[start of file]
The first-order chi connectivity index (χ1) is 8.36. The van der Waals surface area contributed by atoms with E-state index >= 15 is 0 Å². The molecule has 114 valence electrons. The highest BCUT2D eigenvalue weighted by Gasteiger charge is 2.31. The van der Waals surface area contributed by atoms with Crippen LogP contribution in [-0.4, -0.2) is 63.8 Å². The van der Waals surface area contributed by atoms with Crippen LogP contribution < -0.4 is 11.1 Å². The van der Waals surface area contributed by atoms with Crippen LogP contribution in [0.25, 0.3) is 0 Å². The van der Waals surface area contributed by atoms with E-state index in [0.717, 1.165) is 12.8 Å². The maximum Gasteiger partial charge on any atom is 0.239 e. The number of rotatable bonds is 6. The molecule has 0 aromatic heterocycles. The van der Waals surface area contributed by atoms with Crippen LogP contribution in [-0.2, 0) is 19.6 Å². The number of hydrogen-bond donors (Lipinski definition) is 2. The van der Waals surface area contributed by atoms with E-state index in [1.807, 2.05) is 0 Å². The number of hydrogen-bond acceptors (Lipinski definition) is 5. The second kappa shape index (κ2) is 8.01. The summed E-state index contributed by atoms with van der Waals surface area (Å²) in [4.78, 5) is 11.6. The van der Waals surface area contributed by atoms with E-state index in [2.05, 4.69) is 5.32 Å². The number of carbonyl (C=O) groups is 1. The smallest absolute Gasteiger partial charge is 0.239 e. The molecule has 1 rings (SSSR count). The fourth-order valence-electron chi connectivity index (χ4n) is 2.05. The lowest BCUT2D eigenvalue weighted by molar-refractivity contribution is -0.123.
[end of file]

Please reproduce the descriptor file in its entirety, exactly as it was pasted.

The first-order chi connectivity index (χ1) is 8.36. The van der Waals surface area contributed by atoms with E-state index >= 15 is 0 Å². The molecule has 114 valence electrons. The highest BCUT2D eigenvalue weighted by Gasteiger charge is 2.31. The van der Waals surface area contributed by atoms with Crippen LogP contribution in [-0.4, -0.2) is 63.8 Å². The van der Waals surface area contributed by atoms with Crippen LogP contribution < -0.4 is 11.1 Å². The van der Waals surface area contributed by atoms with Crippen LogP contribution in [0.25, 0.3) is 0 Å². The van der Waals surface area contributed by atoms with E-state index in [0.717, 1.165) is 12.8 Å². The maximum Gasteiger partial charge on any atom is 0.239 e. The number of rotatable bonds is 6. The molecule has 0 aromatic heterocycles. The van der Waals surface area contributed by atoms with Crippen LogP contribution in [-0.2, 0) is 19.6 Å². The number of hydrogen-bond donors (Lipinski definition) is 2. The van der Waals surface area contributed by atoms with E-state index in [1.807, 2.05) is 0 Å². The number of hydrogen-bond acceptors (Lipinski definition) is 5. The second kappa shape index (κ2) is 8.01. The summed E-state index contributed by atoms with van der Waals surface area (Å²) in [4.78, 5) is 11.6. The van der Waals surface area contributed by atoms with E-state index in [2.05, 4.69) is 5.32 Å². The number of carbonyl (C=O) groups is 1. The smallest absolute Gasteiger partial charge is 0.239 e. The molecule has 1 rings (SSSR count). The fourth-order valence-electron chi connectivity index (χ4n) is 2.05. The lowest BCUT2D eigenvalue weighted by molar-refractivity contribution is -0.123.